BBC Radiophonic Workshop

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The BBC Radiophonic Workshop, one of the sound effects units of the BBC, was created in 1958 to produce effects and new music for radio, and was closed in March 1998, although much of its traditional work had already been outsourced by 1995. It was based in the BBC's Maida Vale Studios in Delaware Road, London, growing outwards from the then-legendary Room 13. The innovative music and techniques used by the Workshop made it one of the most significant influences on electronic music today.

Contents

History

Creation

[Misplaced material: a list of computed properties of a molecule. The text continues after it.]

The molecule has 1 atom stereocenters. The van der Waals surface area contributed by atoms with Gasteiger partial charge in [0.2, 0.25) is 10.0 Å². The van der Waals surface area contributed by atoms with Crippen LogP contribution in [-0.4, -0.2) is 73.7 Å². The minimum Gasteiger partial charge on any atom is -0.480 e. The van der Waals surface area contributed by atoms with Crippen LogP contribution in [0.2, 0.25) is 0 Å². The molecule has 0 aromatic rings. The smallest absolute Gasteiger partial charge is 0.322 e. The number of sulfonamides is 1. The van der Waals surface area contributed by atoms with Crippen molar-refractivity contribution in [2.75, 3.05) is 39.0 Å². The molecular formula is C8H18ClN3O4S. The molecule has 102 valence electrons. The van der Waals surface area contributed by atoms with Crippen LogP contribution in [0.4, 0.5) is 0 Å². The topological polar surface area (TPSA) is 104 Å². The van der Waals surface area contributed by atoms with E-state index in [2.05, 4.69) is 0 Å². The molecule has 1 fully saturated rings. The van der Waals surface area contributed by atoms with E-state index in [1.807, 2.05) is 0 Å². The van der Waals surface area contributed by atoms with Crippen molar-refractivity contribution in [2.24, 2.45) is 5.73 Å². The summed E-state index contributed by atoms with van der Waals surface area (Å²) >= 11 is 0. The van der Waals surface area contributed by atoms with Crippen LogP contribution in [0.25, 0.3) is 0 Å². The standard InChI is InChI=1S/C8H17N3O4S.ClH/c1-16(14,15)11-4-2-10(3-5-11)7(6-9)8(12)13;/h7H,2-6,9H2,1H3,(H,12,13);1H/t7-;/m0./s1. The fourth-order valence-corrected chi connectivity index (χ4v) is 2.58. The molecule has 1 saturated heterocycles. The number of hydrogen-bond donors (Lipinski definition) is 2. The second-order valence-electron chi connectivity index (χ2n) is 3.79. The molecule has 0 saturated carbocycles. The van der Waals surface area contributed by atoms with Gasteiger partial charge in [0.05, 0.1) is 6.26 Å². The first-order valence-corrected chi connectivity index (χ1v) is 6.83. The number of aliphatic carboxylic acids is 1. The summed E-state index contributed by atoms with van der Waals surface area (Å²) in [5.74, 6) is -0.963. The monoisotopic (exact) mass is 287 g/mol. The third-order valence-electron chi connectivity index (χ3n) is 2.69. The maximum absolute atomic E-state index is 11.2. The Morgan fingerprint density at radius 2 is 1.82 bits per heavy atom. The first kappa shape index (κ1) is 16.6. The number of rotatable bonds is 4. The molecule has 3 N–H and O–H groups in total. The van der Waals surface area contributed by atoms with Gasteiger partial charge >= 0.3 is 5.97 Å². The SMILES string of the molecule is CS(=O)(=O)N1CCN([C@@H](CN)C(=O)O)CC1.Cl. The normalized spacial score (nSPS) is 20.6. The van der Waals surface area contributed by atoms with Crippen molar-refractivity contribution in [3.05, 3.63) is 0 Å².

The Workshop was set-up to satisfy the growing demand in the late 1950s for "radiophonic" sounds from a group of producers and studio managers at the BBC, including Desmond Briscoe and Daphne Oram. For some time there had been much interest in producing innovative music and sounds to go with the pioneering programming of the era, in particular the dramatic output of the BBC Third Programme. Often the sounds required for the atmosphere that programme makers wished to create were unavailable or non-existent through traditional sources and so some, such as the musically trained Oram, would look to new techniques to produce effects and music for their pieces. Much of this interest drew them to musique concrète and tape manipulation techniques, since using these methods could allow them to create soundscapes suitable for the growing range of unconventional programming. When the BBC noticed the rising popularity of this method they established a Radiophonic Effects Committee, setting up the Workshop in rooms 13 & 14 of the BBC's Maida Vale studios with a budget of £2,000. The Workshop regularly released technical journals of their findings - leading to some of their techniques being borrowed by sixties producers and engineers such as Eddie Kramer.

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